public consequences of personal spirituality
Used with permission thanks to Sam Leaven at

As a ministry leader, your spiritual life is inextricably linked to the health of the ministry you lead. We see this demonstrated over and over again in both Testaments, often in terms of the shepherd-leader metaphor. For example, the negative consequences are outlined in Jeremiah:

  • 10:21 “the shepherds have become stupid, …therefore…”
  • 12:10 “many shepherds have ruined My vineyard”
  • 50:6 “their shepherds have led them astray”

There really are public consequences for what a leader may regard as their private, personal spirituality!

The Bible sets a very high standard for the spiritual disciplines of a ministry leader. Now I know that the spiritual lives of leaders and their team members really should be no different because we are all called to spiritual maturity, but there is no getting around the fact that the spiritual life of a leader has the potential for greater good or evil than an individual team member’s because:

  • a leader shapes the culture of an entire ministry and has the greatest influence over its direction; and
  • a leader is seen as the primary representative of a ministry by the public, and their perception of the leader greatly affects their perception of the ministry.

Just think about the churches that have withered after a pastor’s moral failure, or the good and faithful people who lost their jobs when agency leaders lost their integrity and the ministry lost donor support.

The Lord’s Expectation of a Leader

As Joshua stepped into leadership, the Lord made the key to successful leadership very clear to him. Joshua was to carefully follow all God’s law, turning “not from it to the right hand or to the left, that you may have good success wherever you go” (Jos 1:7).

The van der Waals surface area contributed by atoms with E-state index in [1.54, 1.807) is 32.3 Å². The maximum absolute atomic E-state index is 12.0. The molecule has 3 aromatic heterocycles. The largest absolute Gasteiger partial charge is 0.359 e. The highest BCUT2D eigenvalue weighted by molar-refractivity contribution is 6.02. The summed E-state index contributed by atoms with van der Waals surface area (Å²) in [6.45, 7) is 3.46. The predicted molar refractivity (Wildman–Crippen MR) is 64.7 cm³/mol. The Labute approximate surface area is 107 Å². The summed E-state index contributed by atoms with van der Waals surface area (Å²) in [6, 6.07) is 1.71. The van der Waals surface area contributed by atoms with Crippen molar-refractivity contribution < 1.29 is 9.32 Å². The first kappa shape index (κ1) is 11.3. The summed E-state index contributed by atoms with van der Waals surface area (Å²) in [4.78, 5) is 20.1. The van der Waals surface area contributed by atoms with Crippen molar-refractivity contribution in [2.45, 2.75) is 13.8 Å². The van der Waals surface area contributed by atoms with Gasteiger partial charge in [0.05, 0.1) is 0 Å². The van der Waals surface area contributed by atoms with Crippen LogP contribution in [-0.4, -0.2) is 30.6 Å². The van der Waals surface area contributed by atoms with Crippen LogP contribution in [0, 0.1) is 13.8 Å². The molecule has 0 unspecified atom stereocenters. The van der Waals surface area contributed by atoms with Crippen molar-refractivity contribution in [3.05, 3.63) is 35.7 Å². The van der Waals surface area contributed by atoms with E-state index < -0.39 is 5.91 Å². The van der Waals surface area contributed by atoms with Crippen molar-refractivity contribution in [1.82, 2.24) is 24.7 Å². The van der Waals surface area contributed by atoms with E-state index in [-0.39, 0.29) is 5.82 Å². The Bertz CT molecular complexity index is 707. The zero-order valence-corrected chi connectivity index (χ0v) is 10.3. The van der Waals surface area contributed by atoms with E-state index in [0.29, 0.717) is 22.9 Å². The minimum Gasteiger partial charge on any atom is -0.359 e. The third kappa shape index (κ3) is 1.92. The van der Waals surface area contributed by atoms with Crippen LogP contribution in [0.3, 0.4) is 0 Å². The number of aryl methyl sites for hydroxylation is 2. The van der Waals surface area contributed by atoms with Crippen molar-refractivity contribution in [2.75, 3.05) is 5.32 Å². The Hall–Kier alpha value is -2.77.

In the next verse, the Lord tells Joshua the spiritual practices that will equip him to follow the law:

“This book of the law shall not depart out of your mouth, but you shall meditate on it day and night, that you may be careful to do according to all that is written in it, for then you shall make your way prosperous, and then you shall have good success” (v.8).

So important and foundational is God’s law (or God’s ways), that Deuteronomy 17:18-20 contains this command for those who would lead his people:

“When he sits on the throne of his kingdom, he shall write for himself a copy of this law on a scroll in the presence of the Levitical priests. It shall be with him and he shall read it all the days of his life, that he may learn to fear the LORD his God, by carefully observing all the words of this law and these statutes, that his heart may not be lifted up above his countrymen and that he may not turn aside from the commandment, to the right or the left, so that he and his sons may continue long in his kingdom in the midst of Israel.”

A Conditional ‘Right to Lead’

I think it is significant that when the people of Israel affirmed their acceptance of Joshua’s leadership, they replied “Just as we obeyed Moses in all things, so we will obey you; only may the Lord your God be with you, as he was with Moses!” (Jos 1:17). One commentator says that the last part of this verse is more a condition of their allegiance than a prayer. It was as if they said, “We will follow your leading so long as there is evidence that you are being led by God!” What legitimates a person as a Christian leader is that the person is following God’s leadership. The Israelites made the important point that God is the ultimate leader, not the human being who is his earthly representative.